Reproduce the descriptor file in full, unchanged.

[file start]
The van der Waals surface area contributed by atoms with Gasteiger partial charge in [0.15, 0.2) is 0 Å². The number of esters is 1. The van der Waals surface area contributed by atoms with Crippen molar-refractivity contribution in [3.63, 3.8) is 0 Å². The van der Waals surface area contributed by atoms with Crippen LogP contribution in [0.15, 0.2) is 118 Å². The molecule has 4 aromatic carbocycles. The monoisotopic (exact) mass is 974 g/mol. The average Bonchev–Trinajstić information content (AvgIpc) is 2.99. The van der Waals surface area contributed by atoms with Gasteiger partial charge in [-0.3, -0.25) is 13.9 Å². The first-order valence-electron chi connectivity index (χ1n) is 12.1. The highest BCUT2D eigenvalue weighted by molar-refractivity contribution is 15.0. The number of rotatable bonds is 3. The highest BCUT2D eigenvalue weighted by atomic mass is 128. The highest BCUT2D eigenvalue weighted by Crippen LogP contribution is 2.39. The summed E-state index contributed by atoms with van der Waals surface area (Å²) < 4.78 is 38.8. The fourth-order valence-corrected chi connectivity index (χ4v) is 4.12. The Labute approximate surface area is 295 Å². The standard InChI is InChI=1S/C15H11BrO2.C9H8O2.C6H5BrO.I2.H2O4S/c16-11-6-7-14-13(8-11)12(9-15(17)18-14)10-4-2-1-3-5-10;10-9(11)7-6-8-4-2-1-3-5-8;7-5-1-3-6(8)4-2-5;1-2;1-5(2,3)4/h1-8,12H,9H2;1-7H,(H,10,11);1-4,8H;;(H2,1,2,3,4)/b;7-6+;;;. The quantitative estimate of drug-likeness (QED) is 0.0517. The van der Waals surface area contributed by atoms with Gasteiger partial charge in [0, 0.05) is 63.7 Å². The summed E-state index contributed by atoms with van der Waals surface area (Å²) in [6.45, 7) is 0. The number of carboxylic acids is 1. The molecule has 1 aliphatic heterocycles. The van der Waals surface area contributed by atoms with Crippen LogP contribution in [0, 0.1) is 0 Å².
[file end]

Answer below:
The van der Waals surface area contributed by atoms with Gasteiger partial charge in [0.15, 0.2) is 0 Å². The number of esters is 1. The van der Waals surface area contributed by atoms with Crippen molar-refractivity contribution in [3.63, 3.8) is 0 Å². The van der Waals surface area contributed by atoms with Crippen LogP contribution in [0.15, 0.2) is 118 Å². The molecule has 4 aromatic carbocycles. The monoisotopic (exact) mass is 974 g/mol. The average Bonchev–Trinajstić information content (AvgIpc) is 2.99. The van der Waals surface area contributed by atoms with Gasteiger partial charge in [-0.3, -0.25) is 13.9 Å². The first-order valence-electron chi connectivity index (χ1n) is 12.1. The highest BCUT2D eigenvalue weighted by molar-refractivity contribution is 15.0. The number of rotatable bonds is 3. The highest BCUT2D eigenvalue weighted by atomic mass is 128. The highest BCUT2D eigenvalue weighted by Crippen LogP contribution is 2.39. The summed E-state index contributed by atoms with van der Waals surface area (Å²) < 4.78 is 38.8. The fourth-order valence-corrected chi connectivity index (χ4v) is 4.12. The Labute approximate surface area is 295 Å². The standard InChI is InChI=1S/C15H11BrO2.C9H8O2.C6H5BrO.I2.H2O4S/c16-11-6-7-14-13(8-11)12(9-15(17)18-14)10-4-2-1-3-5-10;10-9(11)7-6-8-4-2-1-3-5-8;7-5-1-3-6(8)4-2-5;1-2;1-5(2,3)4/h1-8,12H,9H2;1-7H,(H,10,11);1-4,8H;;(H2,1,2,3,4)/b;7-6+;;;. The quantitative estimate of drug-likeness (QED) is 0.0517. The van der Waals surface area contributed by atoms with Gasteiger partial charge in [0, 0.05) is 63.7 Å². The summed E-state index contributed by atoms with van der Waals surface area (Å²) in [6.45, 7) is 0. The number of carboxylic acids is 1. The molecule has 1 aliphatic heterocycles. The van der Waals surface area contributed by atoms with Crippen LogP contribution in [0, 0.1) is 0 Å².